More LessSummaryIn practical reservoir management, although the intent is generally to maximize some key quantity (e.g., net present value or NPV, reserves, cumulative oil production etc.), the operating well parameters (e.g., rate and/or pressure) are seldom, if ever, determined using formal optimization techniques. The usual approach to do so is through a manual process or by simply reacting to key well events (e.g., water breakthrough, or water cut reaching a threshold values). These are either quite time consuming or very likely to provide suboptimal results. Existing optimization tools have not found much use for solving this problem, as they are not efficient enough for applications to large scale simulation models of real fields. Towards this end, both adjoint and ensemble based optimization techniques have recently received significant attention as viable means for practical control optimization of large scale simulation models.
Although adjoints are the most efficient approach for accurate gradient calculation, they are difficult to implement as they require significant changes to the simulator code. The stochastic gradient, although not as efficient, is much easier to implement as it is nonintrusive and treats the simulator as a black box. In this work, we propose the application of quasiMonte Carlo methods for improving the efficiency and accuracy of calculation of the stochastic gradient compared to current methods. While the existing approaches rely on Monte Carlo sampling which has an error convergence rate proportional to the square root of the number of ensemble members, quasiMonte Carlo sampling has a better convergence rate proportional directly to the number of ensemble members. In particular, we apply the Sobol sequence for sampling the ensemble members, which demonstrates better convergence compared to other quasiMonte Carlo sampling techniques. The results are demonstrated on synthetic and real models and also compared to the true gradient obtained using adjoints. In general, more than 30% improvement was obtained in the accuracy of the stochastic gradient calculated with Sobol sampling over standard Monte Carlo sampling, resulting in faster convergence of the gradient based optimization algorithm used in this work (sequential quadratic programming).



Optimizationbased Framework for Geological Scenario Determination Using Parameterized Training Images
Authors M.A.H. Rousset and L.J. DurlofskySummaryIn many reservoirmodeling applications, geological uncertainty is treated by considering multiple realizations generated from a specified geological scenario. In reality, however, the geological scenario itself is uncertain, and the use of qualitative criteria for its specification may lead to inaccuracy in flow predictions. In this work, we introduce a systematic procedure for the determination of the most likely a posteriori geological scenario. As is common in geomodeling applications, the scenario is defined in terms of a training image (TI). We introduce continuous parameterizations for uncertain TI attributes such as channel thickness and orientation, and then determine optimal values for these and other key model quantities. Optimality is defined here in terms of the level of agreement between observed data and flow results for realizations generated from a given geological scenario. The optimum scenario is determined using Particle Swarm Optimization. In the second step of the methodology, a set of specific realizations, which provide closer agreement with observed data, is identified using a rejectionsampling method. The workflow is applied to a synthetic channelized system, and the procedure is repeated using several different ‘true’ reservoir realizations to gauge its performance with data from realizations that are more or less representative of the true scenario. Values for TI parameters found by our procedure are shown to be in reasonable agreement with those of the true scenario in all cases considered. In addition, following the identification of specific realizations using rejection sampling, predicted flow results are shown to be of similar quality to those from the true scenario.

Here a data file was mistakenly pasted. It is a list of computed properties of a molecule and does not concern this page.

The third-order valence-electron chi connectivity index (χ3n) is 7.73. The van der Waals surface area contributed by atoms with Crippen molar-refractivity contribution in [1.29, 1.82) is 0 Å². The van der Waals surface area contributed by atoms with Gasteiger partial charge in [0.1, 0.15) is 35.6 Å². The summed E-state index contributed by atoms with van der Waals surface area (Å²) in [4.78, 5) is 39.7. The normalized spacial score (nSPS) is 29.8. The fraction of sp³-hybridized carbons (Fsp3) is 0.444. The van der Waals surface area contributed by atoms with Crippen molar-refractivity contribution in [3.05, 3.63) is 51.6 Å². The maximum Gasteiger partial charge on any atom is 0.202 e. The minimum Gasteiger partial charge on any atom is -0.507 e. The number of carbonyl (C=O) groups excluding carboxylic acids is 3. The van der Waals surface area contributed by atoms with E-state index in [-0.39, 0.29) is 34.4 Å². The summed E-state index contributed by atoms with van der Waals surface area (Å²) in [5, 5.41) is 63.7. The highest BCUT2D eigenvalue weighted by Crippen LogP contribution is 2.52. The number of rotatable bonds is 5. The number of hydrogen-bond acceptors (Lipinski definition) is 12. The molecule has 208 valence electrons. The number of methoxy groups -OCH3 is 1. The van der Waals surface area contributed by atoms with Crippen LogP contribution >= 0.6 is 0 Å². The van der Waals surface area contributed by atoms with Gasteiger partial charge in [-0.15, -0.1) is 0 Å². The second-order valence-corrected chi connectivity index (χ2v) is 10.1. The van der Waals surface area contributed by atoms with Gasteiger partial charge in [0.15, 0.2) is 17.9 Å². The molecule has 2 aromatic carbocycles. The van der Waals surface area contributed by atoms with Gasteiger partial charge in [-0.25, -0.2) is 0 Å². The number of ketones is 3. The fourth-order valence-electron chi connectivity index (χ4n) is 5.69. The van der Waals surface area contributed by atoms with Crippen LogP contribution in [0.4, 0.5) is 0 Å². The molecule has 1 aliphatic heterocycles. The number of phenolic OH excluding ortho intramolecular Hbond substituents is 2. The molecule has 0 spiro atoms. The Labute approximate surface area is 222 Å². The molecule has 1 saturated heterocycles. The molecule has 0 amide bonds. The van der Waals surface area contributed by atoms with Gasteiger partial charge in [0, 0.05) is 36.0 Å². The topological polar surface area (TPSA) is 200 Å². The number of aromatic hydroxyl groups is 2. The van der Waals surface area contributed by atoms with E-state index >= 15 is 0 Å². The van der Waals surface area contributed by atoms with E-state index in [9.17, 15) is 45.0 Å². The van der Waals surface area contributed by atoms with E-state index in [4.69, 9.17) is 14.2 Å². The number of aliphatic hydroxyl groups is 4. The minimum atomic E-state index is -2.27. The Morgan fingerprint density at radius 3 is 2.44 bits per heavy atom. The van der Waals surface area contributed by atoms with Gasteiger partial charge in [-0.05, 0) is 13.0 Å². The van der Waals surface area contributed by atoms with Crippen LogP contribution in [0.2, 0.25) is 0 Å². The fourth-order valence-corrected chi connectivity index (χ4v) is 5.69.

Geologically Consistent Seismic History Matching Workflow for Ekofisk Chalk Reservoir
Authors E. Tolstukhin, L.Y. Hu and H.H. SudanSummaryReservoir surveillance using 4D seismic has become a valuable resource for managing decisions under uncertainty. This paper highlights an integrated workflow that preserves geological consistency while calibrating a reservoir model using 4D seismic and production data.
We demonstrate a successful application of this integrated approach on the Ekofisk chalk reservoir in the North Sea.
Geological and seismic consistency is preserved by using reservoir model perturbation techniques based on MultiPoint Statistics (MPS) Morphing concept, incorporation of 4D seismic data, rock physics forward modeling, and simulation model update using a computer assisted history matching procedure.
Uncertain geological parameters were updated in a loop using a proxybased optimization algorithm through minimization of an objective function that contained both production and 4D seismic misfits. The presented approach dynamically coupled all elements of seismic to simulation workflow.